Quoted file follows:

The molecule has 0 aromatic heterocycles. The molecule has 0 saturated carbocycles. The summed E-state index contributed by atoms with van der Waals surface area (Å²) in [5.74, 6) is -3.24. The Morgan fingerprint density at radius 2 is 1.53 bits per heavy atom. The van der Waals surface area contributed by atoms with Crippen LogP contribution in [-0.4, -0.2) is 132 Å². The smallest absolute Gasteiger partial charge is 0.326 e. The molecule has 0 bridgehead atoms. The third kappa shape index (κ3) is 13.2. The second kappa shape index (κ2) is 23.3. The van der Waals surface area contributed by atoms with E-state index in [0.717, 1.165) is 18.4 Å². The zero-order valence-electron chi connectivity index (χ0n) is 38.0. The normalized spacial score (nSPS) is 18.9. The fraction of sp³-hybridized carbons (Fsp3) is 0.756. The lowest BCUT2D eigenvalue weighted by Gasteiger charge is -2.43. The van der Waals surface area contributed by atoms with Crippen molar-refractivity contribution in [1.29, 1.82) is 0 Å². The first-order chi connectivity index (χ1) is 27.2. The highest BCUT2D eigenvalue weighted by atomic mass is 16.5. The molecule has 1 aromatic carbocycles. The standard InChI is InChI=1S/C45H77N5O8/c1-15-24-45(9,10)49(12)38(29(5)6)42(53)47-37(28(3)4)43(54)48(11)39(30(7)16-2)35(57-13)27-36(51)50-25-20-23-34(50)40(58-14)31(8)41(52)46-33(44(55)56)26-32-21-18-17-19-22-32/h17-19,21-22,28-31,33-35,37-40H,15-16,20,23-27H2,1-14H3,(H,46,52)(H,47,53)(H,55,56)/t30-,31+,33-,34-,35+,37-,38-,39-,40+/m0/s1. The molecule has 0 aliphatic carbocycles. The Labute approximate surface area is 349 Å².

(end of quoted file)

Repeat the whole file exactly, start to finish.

The molecule has 0 aromatic heterocycles. The molecule has 0 saturated carbocycles. The summed E-state index contributed by atoms with van der Waals surface area (Å²) in [5.74, 6) is -3.24. The Morgan fingerprint density at radius 2 is 1.53 bits per heavy atom. The van der Waals surface area contributed by atoms with Crippen LogP contribution in [-0.4, -0.2) is 132 Å². The smallest absolute Gasteiger partial charge is 0.326 e. The molecule has 0 bridgehead atoms. The third kappa shape index (κ3) is 13.2. The second kappa shape index (κ2) is 23.3. The van der Waals surface area contributed by atoms with E-state index in [0.717, 1.165) is 18.4 Å². The zero-order valence-electron chi connectivity index (χ0n) is 38.0. The normalized spacial score (nSPS) is 18.9. The fraction of sp³-hybridized carbons (Fsp3) is 0.756. The lowest BCUT2D eigenvalue weighted by Gasteiger charge is -2.43. The van der Waals surface area contributed by atoms with Crippen molar-refractivity contribution in [1.29, 1.82) is 0 Å². The first-order chi connectivity index (χ1) is 27.2. The highest BCUT2D eigenvalue weighted by atomic mass is 16.5. The molecule has 1 aromatic carbocycles. The standard InChI is InChI=1S/C45H77N5O8/c1-15-24-45(9,10)49(12)38(29(5)6)42(53)47-37(28(3)4)43(54)48(11)39(30(7)16-2)35(57-13)27-36(51)50-25-20-23-34(50)40(58-14)31(8)41(52)46-33(44(55)56)26-32-21-18-17-19-22-32/h17-19,21-22,28-31,33-35,37-40H,15-16,20,23-27H2,1-14H3,(H,46,52)(H,47,53)(H,55,56)/t30-,31+,33-,34-,35+,37-,38-,39-,40+/m0/s1. The molecule has 0 aliphatic carbocycles. The Labute approximate surface area is 349 Å².